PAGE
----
How to Overcome our Speediness & Stop Burnout.

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Are you someone who likes to go at 100 percent for 100 percent of the time?

How’s that working out for you? I’m guessing life feels a lot like hard work. Chances are, if that’s you, it’s pretty likely you are feeling on the edge of burn out, maybe even completely burning out.

Your body is trying to tell you things are not quite right. It might bubble up as that underlying feeling of anxiety, or in other physical manifestations or relationship imbalances, including the one with your body.

When we go at 100 percent, we leave no room to breathe, for growth, for recovery and for space.

Often the internal driving force that is telling us to go 100 percent to the max is coming from a place of ego. Our ego makes us feel less than adequate, never good enough, complete or whole. It tricks us into thinking we need to do and achieve in order to be whole.

When we constantly feel the need to do more, be more and push more, we fill in the spaces with activity that proves our worth to others, but mostly to ourselves. We can be our own worst critic and harshest enemy.

Energetically when we go at 100 percent we leave very little or no room for the emergence of flow, creativity and to let in new positive energy. We are bound so tightly. This 100 percent approach is usually hand-in-hand with our need for control. When we think we can control everything it often comes from a deep-seated fear.

If we feel the need to push and drive the ship 100 percent from our own steam we can rob ourselves of the energy and force (chi if you like) that can help support our intentions—because there is no space for other forces to contribute. When it comes from our will, the magic of the universal support is lost. We run the risk of using up what traditional Chinese medicine practitioners refer to as jing energy, our well of life energy of which we have only a finite amount.

I often see the 100 percent affliction in new yoga students. They come to class within the context of a society that drives us to push, to be, do, control, and they bring this same approach to their yoga. They bring their will to bear on their body, pushing it to the limits of what it can do, and more often than not the result is either injury or imbalance—yes I’ve been there (in the form of a broken rib!)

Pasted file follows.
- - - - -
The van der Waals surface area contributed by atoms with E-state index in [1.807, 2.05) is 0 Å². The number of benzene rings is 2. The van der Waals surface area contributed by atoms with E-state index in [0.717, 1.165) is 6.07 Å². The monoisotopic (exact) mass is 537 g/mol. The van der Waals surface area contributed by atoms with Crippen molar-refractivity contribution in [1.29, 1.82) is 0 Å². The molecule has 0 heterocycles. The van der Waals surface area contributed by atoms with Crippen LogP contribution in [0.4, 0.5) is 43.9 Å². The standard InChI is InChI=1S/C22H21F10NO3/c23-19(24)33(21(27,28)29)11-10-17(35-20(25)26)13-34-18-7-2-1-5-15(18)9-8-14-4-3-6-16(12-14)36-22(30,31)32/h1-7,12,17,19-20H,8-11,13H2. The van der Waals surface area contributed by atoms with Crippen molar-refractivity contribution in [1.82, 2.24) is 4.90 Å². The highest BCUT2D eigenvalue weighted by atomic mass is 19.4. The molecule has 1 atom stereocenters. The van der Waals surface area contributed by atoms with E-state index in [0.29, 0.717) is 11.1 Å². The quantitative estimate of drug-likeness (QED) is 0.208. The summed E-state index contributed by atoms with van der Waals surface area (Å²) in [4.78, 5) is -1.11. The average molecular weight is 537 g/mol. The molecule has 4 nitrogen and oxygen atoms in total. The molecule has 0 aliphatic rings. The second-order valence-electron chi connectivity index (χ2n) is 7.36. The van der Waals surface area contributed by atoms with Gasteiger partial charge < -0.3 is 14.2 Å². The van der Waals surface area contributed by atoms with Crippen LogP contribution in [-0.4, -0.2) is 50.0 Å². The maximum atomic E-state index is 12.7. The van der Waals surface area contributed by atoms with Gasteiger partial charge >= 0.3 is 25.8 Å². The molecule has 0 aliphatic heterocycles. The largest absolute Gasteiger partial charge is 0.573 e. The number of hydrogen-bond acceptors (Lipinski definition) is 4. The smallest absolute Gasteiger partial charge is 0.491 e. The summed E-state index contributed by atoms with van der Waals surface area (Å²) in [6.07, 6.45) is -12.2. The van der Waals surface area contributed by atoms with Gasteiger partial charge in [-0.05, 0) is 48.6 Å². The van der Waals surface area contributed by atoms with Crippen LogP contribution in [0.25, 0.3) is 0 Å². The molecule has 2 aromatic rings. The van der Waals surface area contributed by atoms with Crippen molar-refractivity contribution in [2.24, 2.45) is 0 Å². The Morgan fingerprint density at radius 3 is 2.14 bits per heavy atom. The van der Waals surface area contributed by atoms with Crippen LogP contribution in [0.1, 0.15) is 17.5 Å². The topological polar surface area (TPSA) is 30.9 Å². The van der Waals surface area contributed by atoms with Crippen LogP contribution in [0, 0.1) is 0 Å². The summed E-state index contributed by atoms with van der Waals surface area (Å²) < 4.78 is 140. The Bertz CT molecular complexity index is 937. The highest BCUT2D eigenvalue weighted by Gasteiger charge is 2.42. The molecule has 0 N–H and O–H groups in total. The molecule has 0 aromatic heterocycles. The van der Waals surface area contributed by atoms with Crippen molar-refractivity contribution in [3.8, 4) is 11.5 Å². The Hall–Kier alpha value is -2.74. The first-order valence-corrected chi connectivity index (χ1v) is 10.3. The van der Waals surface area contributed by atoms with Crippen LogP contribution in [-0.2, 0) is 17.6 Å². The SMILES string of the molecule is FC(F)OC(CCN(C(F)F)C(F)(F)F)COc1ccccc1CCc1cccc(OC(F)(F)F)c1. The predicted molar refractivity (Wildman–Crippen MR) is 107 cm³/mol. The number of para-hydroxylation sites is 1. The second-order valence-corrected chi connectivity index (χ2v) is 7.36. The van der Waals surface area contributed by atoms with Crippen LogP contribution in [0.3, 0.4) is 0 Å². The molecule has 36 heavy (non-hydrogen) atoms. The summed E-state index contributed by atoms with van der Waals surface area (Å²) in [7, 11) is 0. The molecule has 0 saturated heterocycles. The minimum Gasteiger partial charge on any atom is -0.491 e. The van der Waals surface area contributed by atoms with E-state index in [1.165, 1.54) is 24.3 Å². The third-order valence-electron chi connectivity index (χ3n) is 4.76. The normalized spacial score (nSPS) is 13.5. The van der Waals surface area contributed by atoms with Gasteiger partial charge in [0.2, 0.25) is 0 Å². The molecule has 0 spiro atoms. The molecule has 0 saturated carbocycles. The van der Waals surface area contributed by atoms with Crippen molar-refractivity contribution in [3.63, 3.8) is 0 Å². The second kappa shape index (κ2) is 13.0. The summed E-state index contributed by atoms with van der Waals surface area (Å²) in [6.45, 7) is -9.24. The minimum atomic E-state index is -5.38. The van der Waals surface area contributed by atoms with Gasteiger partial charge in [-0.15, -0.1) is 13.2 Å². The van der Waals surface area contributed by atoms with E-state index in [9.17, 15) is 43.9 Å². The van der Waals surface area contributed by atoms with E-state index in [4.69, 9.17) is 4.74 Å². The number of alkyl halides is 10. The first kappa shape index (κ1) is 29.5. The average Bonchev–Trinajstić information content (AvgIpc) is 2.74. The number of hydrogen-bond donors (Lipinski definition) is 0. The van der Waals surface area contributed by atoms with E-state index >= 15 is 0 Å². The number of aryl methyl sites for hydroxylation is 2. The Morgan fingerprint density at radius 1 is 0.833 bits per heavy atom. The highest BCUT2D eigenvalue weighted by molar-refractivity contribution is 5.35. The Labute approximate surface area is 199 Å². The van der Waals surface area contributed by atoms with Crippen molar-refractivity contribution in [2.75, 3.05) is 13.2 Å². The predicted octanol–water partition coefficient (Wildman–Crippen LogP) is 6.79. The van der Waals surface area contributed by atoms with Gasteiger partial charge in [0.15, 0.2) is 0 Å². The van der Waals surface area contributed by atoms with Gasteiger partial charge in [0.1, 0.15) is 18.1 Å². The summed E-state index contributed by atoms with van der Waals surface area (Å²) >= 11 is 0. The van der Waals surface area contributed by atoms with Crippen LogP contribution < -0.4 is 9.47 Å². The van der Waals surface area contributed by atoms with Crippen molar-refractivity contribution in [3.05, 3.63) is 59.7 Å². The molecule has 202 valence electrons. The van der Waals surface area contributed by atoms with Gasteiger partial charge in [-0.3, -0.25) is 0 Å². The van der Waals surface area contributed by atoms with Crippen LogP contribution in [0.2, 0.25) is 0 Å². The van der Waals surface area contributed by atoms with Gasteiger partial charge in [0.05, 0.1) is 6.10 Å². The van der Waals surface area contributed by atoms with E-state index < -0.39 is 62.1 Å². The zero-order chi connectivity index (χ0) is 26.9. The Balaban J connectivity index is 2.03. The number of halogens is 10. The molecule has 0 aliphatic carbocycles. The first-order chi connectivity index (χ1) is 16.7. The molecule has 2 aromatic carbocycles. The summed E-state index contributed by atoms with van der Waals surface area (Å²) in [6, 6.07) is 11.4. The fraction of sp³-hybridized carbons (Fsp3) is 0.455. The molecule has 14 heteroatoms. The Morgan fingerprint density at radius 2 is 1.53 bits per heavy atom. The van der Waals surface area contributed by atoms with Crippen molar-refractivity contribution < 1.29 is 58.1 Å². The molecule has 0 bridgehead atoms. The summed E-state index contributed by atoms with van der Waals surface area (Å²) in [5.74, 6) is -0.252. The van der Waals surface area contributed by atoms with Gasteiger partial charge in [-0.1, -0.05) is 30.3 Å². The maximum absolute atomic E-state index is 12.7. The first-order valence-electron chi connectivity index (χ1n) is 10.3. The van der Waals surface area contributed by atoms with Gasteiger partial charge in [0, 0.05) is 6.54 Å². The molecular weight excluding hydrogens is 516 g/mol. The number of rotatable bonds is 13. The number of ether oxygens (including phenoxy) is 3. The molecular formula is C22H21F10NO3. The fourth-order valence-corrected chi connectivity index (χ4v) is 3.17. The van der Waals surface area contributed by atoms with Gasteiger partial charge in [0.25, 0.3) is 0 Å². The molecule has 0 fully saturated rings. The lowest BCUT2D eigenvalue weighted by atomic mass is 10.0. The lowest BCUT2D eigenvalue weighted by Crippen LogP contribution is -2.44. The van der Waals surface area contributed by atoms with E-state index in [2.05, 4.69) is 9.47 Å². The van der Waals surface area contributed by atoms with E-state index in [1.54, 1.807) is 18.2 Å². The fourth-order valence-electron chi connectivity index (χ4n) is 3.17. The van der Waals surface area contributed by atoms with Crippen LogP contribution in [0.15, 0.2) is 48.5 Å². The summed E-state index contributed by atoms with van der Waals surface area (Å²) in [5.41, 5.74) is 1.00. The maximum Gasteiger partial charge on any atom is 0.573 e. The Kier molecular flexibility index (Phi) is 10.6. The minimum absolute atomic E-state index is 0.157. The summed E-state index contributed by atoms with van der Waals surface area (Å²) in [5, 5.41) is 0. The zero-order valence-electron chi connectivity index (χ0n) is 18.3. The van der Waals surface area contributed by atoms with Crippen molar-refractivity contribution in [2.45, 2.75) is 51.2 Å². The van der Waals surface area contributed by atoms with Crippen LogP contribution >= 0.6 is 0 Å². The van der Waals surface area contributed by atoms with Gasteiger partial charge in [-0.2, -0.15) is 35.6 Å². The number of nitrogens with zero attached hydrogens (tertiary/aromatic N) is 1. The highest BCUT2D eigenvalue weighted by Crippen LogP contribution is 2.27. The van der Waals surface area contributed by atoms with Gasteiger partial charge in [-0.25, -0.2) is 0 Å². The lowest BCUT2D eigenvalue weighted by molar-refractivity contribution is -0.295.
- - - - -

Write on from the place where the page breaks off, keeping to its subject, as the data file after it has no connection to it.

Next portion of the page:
A more experienced and aware yogi knows when to pull back, and when to tune into the truth of their true state of energy and openness. That, to my mind, is the true essence of yoga. But it can be a lesson hard learned and one that can take many years to integrate.

I have experienced the power of release in yin yoga where the body is approached with softness, there is zero effort in pushing the muscles, and instead with an intention to release and let go with the supporting energy of the breath—the body simply melts open. The same can happen when we take the foot off the accelerator in life, and just allow things to flow, emerge and surprise.

How do I speak of this with such certainty? Because I am a recovering 100% individual (aka A-type personality, perfectionist, high achiever, addictive personality). I’ve learned (the hard way) to soften, to go easy on myself. How does one do that? Through awareness and a willingness to change, intention, and of course… softness. Personally, I’ve found support in the modality of kinesiology, and learned through life lessons and my role as a mother to bring awareness to my 100 percent effort ways.

What if you gave yourself permission to soften? To let your self-imposed push to shift softly back a little to say 90 percent; perhaps that would leave some space for the contribution of the extra 10 percent to come from the forces of nature. I am not saying stop striving, or to lower your standards, just to open to the possibility of energy coming from forces surrounding and of us.

What if we accept that we do not need to do or be anything other than the light of our true essence? We liberate ourselves and our actions, and motivation comes from a place of love and purpose, not fear and self-loathing. Sounds harsh, but I’m guessing some of you will relate to this language. So how ’bout the the possibility of steering the ship to calmer waters?



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Editor: Travis May

Photos: Pixabay

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About Lauren Burns

Lauren Burns is runs a multidisciplinary practice that includes, kinesiology, yoga, business and life design. She is passionate about guiding others to live in true alignment with their soul’s calling.
You can read more about her here.


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